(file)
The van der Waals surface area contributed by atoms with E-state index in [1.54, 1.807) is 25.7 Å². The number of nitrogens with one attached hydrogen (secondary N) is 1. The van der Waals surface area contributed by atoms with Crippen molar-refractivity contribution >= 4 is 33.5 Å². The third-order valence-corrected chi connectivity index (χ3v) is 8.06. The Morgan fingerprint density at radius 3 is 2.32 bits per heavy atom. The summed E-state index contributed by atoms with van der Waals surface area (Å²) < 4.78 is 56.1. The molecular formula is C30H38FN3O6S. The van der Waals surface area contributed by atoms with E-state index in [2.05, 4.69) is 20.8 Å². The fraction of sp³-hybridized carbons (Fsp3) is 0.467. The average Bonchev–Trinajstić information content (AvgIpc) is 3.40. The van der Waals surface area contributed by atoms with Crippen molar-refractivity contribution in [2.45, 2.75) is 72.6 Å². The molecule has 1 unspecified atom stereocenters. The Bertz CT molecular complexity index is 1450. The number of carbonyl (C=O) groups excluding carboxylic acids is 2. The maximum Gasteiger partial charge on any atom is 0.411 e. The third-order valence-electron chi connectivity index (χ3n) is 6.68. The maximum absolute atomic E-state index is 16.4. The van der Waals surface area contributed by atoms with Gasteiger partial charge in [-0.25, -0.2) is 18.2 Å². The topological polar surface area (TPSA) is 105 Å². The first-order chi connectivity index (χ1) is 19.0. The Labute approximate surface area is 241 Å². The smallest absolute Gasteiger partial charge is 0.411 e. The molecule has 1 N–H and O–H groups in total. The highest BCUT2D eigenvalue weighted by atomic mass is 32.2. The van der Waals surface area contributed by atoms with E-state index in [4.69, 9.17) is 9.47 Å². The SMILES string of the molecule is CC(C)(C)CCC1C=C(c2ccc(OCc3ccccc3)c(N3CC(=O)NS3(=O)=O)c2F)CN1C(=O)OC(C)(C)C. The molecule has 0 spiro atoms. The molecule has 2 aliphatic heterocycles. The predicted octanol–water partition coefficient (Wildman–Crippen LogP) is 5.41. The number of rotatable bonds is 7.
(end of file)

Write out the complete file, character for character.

The van der Waals surface area contributed by atoms with E-state index in [1.54, 1.807) is 25.7 Å². The number of nitrogens with one attached hydrogen (secondary N) is 1. The van der Waals surface area contributed by atoms with Crippen molar-refractivity contribution >= 4 is 33.5 Å². The third-order valence-corrected chi connectivity index (χ3v) is 8.06. The Morgan fingerprint density at radius 3 is 2.32 bits per heavy atom. The summed E-state index contributed by atoms with van der Waals surface area (Å²) < 4.78 is 56.1. The molecular formula is C30H38FN3O6S. The van der Waals surface area contributed by atoms with E-state index in [2.05, 4.69) is 20.8 Å². The fraction of sp³-hybridized carbons (Fsp3) is 0.467. The average Bonchev–Trinajstić information content (AvgIpc) is 3.40. The van der Waals surface area contributed by atoms with Crippen molar-refractivity contribution in [2.45, 2.75) is 72.6 Å². The molecule has 1 unspecified atom stereocenters. The Bertz CT molecular complexity index is 1450. The number of carbonyl (C=O) groups excluding carboxylic acids is 2. The maximum Gasteiger partial charge on any atom is 0.411 e. The third-order valence-electron chi connectivity index (χ3n) is 6.68. The maximum absolute atomic E-state index is 16.4. The van der Waals surface area contributed by atoms with Gasteiger partial charge in [-0.25, -0.2) is 18.2 Å². The topological polar surface area (TPSA) is 105 Å². The first-order chi connectivity index (χ1) is 19.0. The Labute approximate surface area is 241 Å². The smallest absolute Gasteiger partial charge is 0.411 e. The molecule has 1 N–H and O–H groups in total. The highest BCUT2D eigenvalue weighted by atomic mass is 32.2. The van der Waals surface area contributed by atoms with E-state index in [4.69, 9.17) is 9.47 Å². The SMILES string of the molecule is CC(C)(C)CCC1C=C(c2ccc(OCc3ccccc3)c(N3CC(=O)NS3(=O)=O)c2F)CN1C(=O)OC(C)(C)C. The molecule has 0 spiro atoms. The molecule has 2 aliphatic heterocycles. The predicted octanol–water partition coefficient (Wildman–Crippen LogP) is 5.41. The number of rotatable bonds is 7.